Address at the IEC Conference in Durban re Towards Elections 2009 - Creating and environment for free and fair elections by the UDM President (25 November 2008)

Ladies and Gentlemen

The UDM would like to thank the IEC leadership for this timely conference to look at election preparations for 2009, and in particular focus on the culture of tolerance.

South Africans must be informed that the IEC together with the political parties have been planning for next year's elections to be held in April or early May next year. As a matter of principle we therefore reject any unilateral decision by one party to hold an early election. Whether we as political parties are ready to contest or not isn't the point. The point is that we must show respect to the democratic institutions, such as the IEC who have been aiming to be ready at a particular moment in time. It can't be a question merely of the ruling party calling election when it feels it is ready after receiving millions from its propped-up BEE millionaires. On a daily basis the ANC tells us there is no crisis in this country, so any decision to force an early election without any proper reasons could easily be tested in another venue such as the Constitutional Court.

The UDM condemns the lack of tolerance which has raised its ugly head in this part of the country, KwaZulu Natal. Both the UDM and COPE have in recent times been the victims of political intolerance; UDM members in Umlazi and elsewhere have experienced threats and intimidation; cases have been opened and people from another political party have been arrested. The lack of tolerance by some political party structures against the UDM and COPE should be viewed as a culmination of the earlier careless statements and threats by senior political leaders here, who made it clear that certain political parties are not welcome and should not attempt to campaign here.

Indeed in some circles those statements have been viewed as an escalation of the ethnic project into ethnic cleansing and perpetuating a laager mentality. This simply means that whoever dares to come to KZN will be viewed as an enemy.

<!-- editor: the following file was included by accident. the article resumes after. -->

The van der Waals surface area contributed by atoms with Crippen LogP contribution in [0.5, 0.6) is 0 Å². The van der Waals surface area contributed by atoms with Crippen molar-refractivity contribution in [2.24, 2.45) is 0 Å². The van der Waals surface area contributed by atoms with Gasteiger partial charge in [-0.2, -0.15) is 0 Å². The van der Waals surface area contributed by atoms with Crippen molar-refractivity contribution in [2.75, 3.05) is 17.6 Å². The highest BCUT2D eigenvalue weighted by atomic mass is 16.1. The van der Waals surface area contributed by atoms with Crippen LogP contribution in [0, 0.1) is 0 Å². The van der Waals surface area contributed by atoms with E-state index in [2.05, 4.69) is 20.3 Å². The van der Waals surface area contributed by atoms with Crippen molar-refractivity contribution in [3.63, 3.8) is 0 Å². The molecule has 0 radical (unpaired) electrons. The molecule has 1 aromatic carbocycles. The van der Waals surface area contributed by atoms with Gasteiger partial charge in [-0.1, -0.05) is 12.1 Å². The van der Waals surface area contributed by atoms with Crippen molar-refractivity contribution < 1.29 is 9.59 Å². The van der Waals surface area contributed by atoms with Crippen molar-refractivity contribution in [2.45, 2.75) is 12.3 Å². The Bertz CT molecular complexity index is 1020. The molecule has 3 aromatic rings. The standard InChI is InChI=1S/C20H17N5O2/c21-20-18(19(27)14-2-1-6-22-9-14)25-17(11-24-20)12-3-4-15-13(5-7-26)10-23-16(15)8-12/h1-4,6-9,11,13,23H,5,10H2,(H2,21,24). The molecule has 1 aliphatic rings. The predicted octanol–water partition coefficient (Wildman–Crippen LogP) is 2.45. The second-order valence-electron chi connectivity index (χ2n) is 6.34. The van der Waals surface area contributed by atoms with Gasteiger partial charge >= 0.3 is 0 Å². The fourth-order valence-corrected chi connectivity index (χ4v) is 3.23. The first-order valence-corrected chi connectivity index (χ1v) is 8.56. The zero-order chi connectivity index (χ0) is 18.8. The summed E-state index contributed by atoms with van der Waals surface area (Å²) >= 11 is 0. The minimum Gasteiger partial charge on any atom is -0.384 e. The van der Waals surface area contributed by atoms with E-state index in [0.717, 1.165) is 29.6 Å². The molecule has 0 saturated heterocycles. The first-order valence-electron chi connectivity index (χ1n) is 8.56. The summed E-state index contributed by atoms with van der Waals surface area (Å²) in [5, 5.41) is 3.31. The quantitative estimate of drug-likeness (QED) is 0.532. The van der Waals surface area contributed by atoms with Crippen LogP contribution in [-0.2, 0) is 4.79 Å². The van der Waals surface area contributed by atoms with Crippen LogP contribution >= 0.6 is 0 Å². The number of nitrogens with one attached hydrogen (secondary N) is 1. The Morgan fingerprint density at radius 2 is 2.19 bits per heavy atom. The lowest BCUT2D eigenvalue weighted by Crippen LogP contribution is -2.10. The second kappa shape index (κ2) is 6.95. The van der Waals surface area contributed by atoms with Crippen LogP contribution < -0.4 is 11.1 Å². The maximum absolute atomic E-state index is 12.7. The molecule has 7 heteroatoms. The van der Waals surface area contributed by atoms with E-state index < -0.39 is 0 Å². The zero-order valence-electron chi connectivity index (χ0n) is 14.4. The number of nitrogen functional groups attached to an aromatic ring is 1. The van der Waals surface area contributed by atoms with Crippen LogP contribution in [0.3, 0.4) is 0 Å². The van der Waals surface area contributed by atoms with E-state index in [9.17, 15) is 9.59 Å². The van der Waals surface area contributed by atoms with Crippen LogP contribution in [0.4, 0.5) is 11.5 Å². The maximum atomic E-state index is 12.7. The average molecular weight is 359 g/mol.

On this issue of threats of violence, the UDM proposes that the IEC as a matter of urgency should facilitate a meeting between political leaders, the President of the country and his security cluster to ensure that we are all on the same page - we know that the IEC has no teeth when it comes to this.
There are certain guarantees that we require.

Perhaps we need to look at ways of punishing political parties that have proven to be active instigators violence and no-go areas, by removing them from the ballot paper in those wards where they resort to such profoundly undemocratic practices.

Another matter that requires urgent attention is a summit between the IEC, the political parties and the SABC. For instance if the SABC says that time will be allocated proportionally, will those outside Parliament get nothing?

Currently even those parties in Parliament do not get this supposed proportional treatment. Will the SABC for instance again give live coverage to the election rallies and manifesto launch, January 8 statements and closing rallies of the ANC? Will they again only give that privilege to the ruling party? Will the IEC feel after such a skewed electoral campaign that they have presided over a free and fair election?

Finally we call on the IEC and National Treasury to provide a clear-cut policy on political party funding. We hear that in KZN political parties are voting themselves R20 million for the elections. Will this be the policy in other provinces? In KZN we call on the UDM structures and other political parties not to approve such a bill unless the allocation is fair, in other words 50% distributed equally, and the rest proportionally, otherwise we'll only be perpetuating one-party dominance.

I thank you.

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